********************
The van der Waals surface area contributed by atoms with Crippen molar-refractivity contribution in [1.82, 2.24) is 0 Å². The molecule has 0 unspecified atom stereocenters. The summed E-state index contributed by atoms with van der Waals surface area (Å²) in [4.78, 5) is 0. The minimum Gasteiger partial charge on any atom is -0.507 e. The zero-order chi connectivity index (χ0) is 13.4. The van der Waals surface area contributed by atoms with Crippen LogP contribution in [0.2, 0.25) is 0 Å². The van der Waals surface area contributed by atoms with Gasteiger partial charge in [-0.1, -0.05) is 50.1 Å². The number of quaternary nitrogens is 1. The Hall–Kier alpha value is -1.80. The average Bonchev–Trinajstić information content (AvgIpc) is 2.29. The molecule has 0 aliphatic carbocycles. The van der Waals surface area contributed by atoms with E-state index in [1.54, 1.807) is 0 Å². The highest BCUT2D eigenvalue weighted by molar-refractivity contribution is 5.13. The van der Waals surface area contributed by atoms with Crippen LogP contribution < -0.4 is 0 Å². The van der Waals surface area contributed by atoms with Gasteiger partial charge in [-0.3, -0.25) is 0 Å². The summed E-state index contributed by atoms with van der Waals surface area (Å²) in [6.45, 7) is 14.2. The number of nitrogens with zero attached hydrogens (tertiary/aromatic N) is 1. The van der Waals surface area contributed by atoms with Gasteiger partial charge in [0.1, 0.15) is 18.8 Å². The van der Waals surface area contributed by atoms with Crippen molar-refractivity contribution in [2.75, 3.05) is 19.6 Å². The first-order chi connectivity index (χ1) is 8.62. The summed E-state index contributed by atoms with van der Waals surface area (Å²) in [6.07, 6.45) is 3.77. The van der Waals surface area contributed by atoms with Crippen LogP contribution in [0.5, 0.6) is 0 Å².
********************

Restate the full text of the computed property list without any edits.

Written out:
The van der Waals surface area contributed by atoms with Crippen molar-refractivity contribution in [1.82, 2.24) is 0 Å². The molecule has 0 unspecified atom stereocenters. The summed E-state index contributed by atoms with van der Waals surface area (Å²) in [4.78, 5) is 0. The minimum Gasteiger partial charge on any atom is -0.507 e. The zero-order chi connectivity index (χ0) is 13.4. The van der Waals surface area contributed by atoms with Crippen LogP contribution in [0.2, 0.25) is 0 Å². The van der Waals surface area contributed by atoms with Gasteiger partial charge in [-0.1, -0.05) is 50.1 Å². The number of quaternary nitrogens is 1. The Hall–Kier alpha value is -1.80. The average Bonchev–Trinajstić information content (AvgIpc) is 2.29. The molecule has 0 aliphatic carbocycles. The van der Waals surface area contributed by atoms with E-state index in [1.54, 1.807) is 0 Å². The highest BCUT2D eigenvalue weighted by molar-refractivity contribution is 5.13. The van der Waals surface area contributed by atoms with Crippen LogP contribution < -0.4 is 0 Å². The van der Waals surface area contributed by atoms with Gasteiger partial charge in [-0.3, -0.25) is 0 Å². The summed E-state index contributed by atoms with van der Waals surface area (Å²) in [6.45, 7) is 14.2. The number of nitrogens with zero attached hydrogens (tertiary/aromatic N) is 1. The van der Waals surface area contributed by atoms with Gasteiger partial charge in [0.1, 0.15) is 18.8 Å². The van der Waals surface area contributed by atoms with Crippen molar-refractivity contribution in [2.75, 3.05) is 19.6 Å². The first-order chi connectivity index (χ1) is 8.62. The summed E-state index contributed by atoms with van der Waals surface area (Å²) in [6.07, 6.45) is 3.77. The van der Waals surface area contributed by atoms with Crippen LogP contribution in [0.5, 0.6) is 0 Å².